I like keeping my fingers in a range of classes, both highly theoretical and applied ones. They have a lot to offer to each other. I like teaching classes that have a defined goal, where the student produces something creatively that can be applied to the world, where the student can have a sense of accomplishment. For instance, in a class like Teaching Methodologies – students create a personal portfolio, and learn how to plan lessons; concrete and usable products are produced. I also enjoy bringing to bear the findings of linguistics to applied fields like teacher training.
In general, I like teaching classes where students to do their own creative research that would fit into the 3-month span of the semester. (This is actually a feature that I like to incorporate into linguistics and upper level Spanish classes.) I ask students about the questions they want their project to answer and consult individually with them on these projects during the semester.
What I want to work on next is developing training modules and resources for the students who in the future will be working with me in my language lab: Interviewing persons, maintaining social media, data analysis, … Students come with different areas of interest, so developing materials particular to the ways in which they will participate with me is where I’m focused now.
What is the focus of your research? What projects are you working on right now?
My focus is on Spanish in the U.S. and how it changes when it comes into contact with English, either with monolinguals in a community or within the individual. My past research has dealt with lexical borrowings and the extent to which they appear in speech and how they are distributed. What are the chances that these borrowings become a part of the language and are not seen as borrowings anymore? It’s also about who would practice these borrowings, and the perception of what types of individuals would engage in language mixing. For example., middle class Spanish speakers in New York City engage in more borrowing than the working class, and of course the second gen more than the first. For my current research, I am working on Spanish in eastern Virginia. I am interested in an understudied aspect regarding the system of prepositions and how it changes when it comes into contact with English. I want to look at change in the semantics of these systems. Do these changes also subtly communicate something about identity? I expect that Spanish here changes more in unconscious ways, and possibly less in terms of borrowed lexical items.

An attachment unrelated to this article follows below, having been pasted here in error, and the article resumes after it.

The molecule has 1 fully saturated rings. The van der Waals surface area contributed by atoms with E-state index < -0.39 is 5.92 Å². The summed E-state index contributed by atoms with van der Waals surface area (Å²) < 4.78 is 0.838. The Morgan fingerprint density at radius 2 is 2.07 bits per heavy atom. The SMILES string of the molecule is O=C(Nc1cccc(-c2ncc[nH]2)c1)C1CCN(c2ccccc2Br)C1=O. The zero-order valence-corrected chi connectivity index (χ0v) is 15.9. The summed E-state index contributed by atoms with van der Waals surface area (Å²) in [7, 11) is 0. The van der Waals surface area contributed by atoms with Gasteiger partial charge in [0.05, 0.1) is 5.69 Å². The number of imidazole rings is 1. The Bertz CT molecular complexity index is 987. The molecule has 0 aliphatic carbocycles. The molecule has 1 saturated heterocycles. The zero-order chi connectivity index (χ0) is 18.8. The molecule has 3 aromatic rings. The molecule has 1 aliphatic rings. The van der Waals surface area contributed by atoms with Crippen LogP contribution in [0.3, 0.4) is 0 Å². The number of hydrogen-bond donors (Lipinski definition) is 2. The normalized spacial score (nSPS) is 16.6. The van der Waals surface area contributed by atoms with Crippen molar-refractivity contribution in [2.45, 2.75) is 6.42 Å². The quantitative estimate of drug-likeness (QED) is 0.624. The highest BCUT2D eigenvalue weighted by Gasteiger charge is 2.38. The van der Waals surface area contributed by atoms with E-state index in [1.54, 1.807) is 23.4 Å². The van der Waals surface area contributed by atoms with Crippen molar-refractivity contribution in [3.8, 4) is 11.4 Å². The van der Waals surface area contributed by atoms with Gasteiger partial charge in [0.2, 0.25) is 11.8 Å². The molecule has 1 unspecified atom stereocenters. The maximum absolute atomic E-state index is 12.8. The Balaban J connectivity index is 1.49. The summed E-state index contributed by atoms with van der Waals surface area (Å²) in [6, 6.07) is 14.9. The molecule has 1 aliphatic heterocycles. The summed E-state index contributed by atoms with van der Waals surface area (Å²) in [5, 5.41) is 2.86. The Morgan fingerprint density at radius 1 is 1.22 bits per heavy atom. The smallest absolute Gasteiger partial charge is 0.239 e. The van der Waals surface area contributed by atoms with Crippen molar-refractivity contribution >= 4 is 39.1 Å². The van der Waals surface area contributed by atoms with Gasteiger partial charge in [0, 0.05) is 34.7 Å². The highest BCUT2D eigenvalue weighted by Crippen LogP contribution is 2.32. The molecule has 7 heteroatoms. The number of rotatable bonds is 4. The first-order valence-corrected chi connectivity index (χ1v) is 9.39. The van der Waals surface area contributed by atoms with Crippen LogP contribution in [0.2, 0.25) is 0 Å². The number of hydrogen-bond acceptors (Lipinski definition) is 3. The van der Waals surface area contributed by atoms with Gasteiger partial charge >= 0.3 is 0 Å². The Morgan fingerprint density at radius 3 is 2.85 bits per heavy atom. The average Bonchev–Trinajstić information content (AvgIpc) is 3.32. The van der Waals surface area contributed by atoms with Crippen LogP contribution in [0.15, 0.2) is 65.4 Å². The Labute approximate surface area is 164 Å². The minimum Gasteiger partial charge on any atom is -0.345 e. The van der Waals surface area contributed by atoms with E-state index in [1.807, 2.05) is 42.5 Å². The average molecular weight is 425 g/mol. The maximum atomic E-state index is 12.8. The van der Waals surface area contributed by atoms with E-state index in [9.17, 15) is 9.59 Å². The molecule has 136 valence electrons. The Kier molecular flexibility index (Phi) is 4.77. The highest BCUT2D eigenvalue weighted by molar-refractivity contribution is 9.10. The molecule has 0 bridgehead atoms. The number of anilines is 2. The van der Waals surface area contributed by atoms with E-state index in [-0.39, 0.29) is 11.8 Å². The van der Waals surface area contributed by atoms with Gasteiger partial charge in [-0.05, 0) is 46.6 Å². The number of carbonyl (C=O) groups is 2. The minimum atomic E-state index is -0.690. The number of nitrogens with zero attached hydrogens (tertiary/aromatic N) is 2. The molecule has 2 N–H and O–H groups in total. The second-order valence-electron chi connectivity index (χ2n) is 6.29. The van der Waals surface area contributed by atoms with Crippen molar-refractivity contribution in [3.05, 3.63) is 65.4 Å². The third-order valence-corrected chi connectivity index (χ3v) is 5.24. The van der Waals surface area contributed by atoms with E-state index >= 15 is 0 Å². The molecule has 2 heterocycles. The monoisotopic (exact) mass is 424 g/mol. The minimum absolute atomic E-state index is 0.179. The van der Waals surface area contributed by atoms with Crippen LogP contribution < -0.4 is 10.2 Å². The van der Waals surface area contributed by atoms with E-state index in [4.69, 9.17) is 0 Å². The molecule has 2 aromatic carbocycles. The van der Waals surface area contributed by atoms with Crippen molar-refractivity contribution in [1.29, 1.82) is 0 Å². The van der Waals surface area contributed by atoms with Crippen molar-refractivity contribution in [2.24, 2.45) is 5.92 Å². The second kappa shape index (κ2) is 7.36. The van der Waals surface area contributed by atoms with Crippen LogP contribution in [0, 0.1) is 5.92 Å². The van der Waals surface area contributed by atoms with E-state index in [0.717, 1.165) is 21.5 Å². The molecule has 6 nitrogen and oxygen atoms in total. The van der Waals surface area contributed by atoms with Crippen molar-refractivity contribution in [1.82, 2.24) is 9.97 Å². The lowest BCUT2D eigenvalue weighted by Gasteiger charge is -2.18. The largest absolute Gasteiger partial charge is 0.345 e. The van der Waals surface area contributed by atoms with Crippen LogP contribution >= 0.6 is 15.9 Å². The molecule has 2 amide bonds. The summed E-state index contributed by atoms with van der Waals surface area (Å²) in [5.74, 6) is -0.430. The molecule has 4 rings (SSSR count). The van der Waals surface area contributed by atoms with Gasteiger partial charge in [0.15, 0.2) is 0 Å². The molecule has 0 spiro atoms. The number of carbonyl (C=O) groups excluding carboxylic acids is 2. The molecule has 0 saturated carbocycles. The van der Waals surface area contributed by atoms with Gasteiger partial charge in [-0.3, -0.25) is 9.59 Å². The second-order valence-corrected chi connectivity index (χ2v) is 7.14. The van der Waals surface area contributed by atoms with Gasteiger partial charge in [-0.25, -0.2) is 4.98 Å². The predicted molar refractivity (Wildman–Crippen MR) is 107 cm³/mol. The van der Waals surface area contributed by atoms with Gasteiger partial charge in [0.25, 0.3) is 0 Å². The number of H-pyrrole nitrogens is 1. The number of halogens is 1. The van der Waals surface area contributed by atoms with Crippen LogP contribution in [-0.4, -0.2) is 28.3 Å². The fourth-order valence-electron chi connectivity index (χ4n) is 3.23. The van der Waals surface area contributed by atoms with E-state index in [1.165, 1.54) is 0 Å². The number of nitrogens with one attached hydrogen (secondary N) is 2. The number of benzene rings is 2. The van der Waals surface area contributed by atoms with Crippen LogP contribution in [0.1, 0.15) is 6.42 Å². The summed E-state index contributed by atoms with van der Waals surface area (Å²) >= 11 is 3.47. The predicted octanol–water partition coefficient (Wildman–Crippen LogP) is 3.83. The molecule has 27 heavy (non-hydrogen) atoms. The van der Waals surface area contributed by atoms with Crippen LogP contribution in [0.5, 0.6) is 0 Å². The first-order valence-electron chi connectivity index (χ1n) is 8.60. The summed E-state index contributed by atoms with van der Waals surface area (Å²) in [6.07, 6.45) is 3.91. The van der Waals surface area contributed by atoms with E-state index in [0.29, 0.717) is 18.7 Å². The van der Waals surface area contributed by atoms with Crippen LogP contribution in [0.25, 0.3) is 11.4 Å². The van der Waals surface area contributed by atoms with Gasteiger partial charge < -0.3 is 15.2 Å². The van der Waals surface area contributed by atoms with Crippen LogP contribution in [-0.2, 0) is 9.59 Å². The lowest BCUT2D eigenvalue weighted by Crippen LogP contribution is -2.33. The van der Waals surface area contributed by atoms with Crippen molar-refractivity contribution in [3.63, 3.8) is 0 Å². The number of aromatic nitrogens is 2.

Any advice or words of wisdom for students starting Spanish this year?
Language learning is a lifelong practice and takes a lot of time. Also, human beings are amazing: when we ask a question earnestly, we get an answer. Any question a person asks will get answered. So I tell my students: Keep asking questions. An answer may come after many hours or years of pursuing it, but an answer always comes.
(This story appeared previously here.)
Stephen Sheehi, Sultan Qaboos bin Said Chair of Middle East Studies and director of the Asian and Middle East Studies program, organized the “Great W&M Asia Cook Off.” He brought in celebrity chef Katsuya Fukushima, chef and co-owner of Daikaya-Izakaya, Haikan and Bantam King, and restaurateur Yama Jewayni, co-owner of Daikaya-Izakaya, Haikan, Bantam King and more, to judge the cooking competition between two of his classes, Arab 150: The History of Arab Food and AMES 385: AMES-APIA East Asia Think Tank.
“It was basically a dream team of the award-winning chef and the award-winning restaurateur all coming together,” said Sheehi.
The East Asia Think Tank class is a required part of the Freeman East Asia Fellowship program at W&M, which was established through a grant from the Freeman Foundation to the Asian and Middle East Studies Program and the Asian and Pacific Islander American Studies Program. That grant enabled 20 students to participate in internships in East Asia last summer; all of those Freeman Fellows are in the think tank class this fall. The Freeman Foundation recently provided the university $100,000 to support a second year of the internships.
With 12 groups comprised of three students each, Sheehi tasked each group to include the secret ingredient — eggplant — into their dishes. But that wasn’t where their endeavor ended.
“Part of what I’m also trying to do is experiential,” said Sheehi, referring to the educational aspect of the competition. He taught his students about the history, geographical route and cultural significance of dishes in each respective region of the world.
“I think that’s really how I started off the class, saying that what you sit in front of you, you have a whole historical trajectory behind that dish. You have a whole economic configuration behind that dish,” said Sheehi. “We started off with that precept, why not finish off with that?”